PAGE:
Scott G Winterton, Deseret News
Rep. Mia Love, R-Utah on June 27, 2016. She recently introduced a new bill in the House that would stop the practice of using taxpayer money to settle workplace disputes in Congress. The bill, Stop Taxpayer Obligations to Perpetrators of Sexual Harassment (STOP), is an essential step in creating a climate where perpetrators of sexual harassment and misconduct are held solely accountable for their own actions.

Last week, Utah Rep. Mia Love introduced a new bill in the House that would stop the practice of using taxpayer money to settle workplace disputes in Congress. The bill, Stop Taxpayer Obligations to Perpetrators of Sexual Harassment (STOP), is an essential step in creating a climate where perpetrators of sexual harassment and misconduct are held solely accountable for their own actions.

Recently, Utah’s representatives have been leading a movement to place more public responsibility on congressional perpetrators of sexual misconduct. Rep. Chris Stewart has proposed legislation that would allow victims of sexual harassment and misconduct to disclose publicly the names of their perpetrators, as well as the total amount of their taxpayer-funded settlements. Additionally, this bill would void the requirement of a 1995 law that determined victims would be required to sign non-disclosure agreements as part of their settlements.

Love has pushed Stewart’s bill one step further, making sure perpetrators are also held fiscally accountable for their actions. Love’s bill would require settlements to be paid by the perpetrator, not the congressional fund, and that the settlements be disclosed publicly. This could potentially limit the settlement amount available for victims if the sum is based on the offender’s private wealth, not the taxpayer fund. However, Love's bill contains an important ethical stance that could do more to end harassment than confidential, taxpayer-funded settlements.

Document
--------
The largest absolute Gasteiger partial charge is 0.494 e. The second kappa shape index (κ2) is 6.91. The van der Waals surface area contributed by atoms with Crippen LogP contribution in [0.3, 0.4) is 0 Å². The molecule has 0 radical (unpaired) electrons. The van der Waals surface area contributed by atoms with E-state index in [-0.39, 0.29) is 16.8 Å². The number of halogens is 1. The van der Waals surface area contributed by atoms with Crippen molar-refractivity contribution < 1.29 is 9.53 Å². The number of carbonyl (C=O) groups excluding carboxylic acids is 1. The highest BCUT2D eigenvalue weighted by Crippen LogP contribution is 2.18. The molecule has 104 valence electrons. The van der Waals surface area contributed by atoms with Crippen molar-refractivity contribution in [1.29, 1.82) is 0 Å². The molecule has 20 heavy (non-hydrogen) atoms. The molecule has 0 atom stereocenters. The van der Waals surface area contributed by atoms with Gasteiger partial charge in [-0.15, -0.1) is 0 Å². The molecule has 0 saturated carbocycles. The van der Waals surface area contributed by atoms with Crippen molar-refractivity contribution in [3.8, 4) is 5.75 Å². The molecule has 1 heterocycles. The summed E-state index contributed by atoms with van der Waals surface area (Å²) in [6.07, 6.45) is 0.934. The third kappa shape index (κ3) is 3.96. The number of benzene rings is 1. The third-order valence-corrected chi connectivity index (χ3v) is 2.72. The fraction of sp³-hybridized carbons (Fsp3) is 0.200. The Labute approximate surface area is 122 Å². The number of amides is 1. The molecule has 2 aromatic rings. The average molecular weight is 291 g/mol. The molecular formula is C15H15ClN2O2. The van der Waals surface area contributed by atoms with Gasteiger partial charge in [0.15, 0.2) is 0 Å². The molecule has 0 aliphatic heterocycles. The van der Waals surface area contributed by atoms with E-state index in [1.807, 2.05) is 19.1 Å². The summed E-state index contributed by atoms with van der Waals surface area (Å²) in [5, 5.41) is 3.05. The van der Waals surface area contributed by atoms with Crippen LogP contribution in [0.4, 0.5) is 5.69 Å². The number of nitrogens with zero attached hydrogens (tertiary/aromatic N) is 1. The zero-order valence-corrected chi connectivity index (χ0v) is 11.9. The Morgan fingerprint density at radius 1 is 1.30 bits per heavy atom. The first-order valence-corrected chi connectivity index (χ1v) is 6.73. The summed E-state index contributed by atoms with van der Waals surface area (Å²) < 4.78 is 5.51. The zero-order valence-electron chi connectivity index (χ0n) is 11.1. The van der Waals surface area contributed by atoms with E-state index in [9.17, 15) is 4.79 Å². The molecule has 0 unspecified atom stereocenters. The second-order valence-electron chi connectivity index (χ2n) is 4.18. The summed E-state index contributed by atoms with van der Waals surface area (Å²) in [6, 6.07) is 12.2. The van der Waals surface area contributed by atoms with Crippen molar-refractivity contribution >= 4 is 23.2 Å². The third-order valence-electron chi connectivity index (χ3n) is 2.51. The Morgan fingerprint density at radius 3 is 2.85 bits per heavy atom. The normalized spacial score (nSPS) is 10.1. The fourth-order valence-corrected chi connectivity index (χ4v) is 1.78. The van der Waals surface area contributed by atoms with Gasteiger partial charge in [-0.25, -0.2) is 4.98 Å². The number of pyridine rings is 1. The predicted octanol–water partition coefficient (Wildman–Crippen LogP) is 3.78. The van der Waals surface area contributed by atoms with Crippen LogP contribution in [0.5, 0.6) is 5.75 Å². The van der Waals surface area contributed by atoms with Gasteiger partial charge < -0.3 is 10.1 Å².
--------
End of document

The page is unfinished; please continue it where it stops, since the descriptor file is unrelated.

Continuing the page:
Love said on Facebook she believes “too many people have gotten really comfortable doing inappropriate things.” It’s vital that the momentum garnered in both the media and entertainment industries in holding powerful perpetrators accountable for their actions is not lost on Washington. Other should follow Love’s example of keeping the focus on the victims of misconduct to ensure that the #MeToo movement in the political realm does not collapse into politicization.

That may be unlikely, given the announced resignations of Democratic Rep. John Conyers Jr. and Sen. Al Franken, and the continued candidacy of Alabama Republican Roy Moore for the Senate with the support of President Donald Trump, who has his own accusers alleging sexual misconduct. Nevertheless, the push by both Love and Stewart is a worthy effort.

"I think it’s important that this is not being politicized, it’s not being used for personal gain. We have to make sure we’re not going out there doing anything that’s going to further victimize people who have already been hurt," Love said on Fox News. All of Washington should feel a moral obligation to heed this plea and make sure this cultural moment marks a turning point for both men and women, not simply another instance of lip-service and reluctant change.

Making sure perpetrators, and not taxpayers, pay the settlements of their own sexual misconduct is an important step.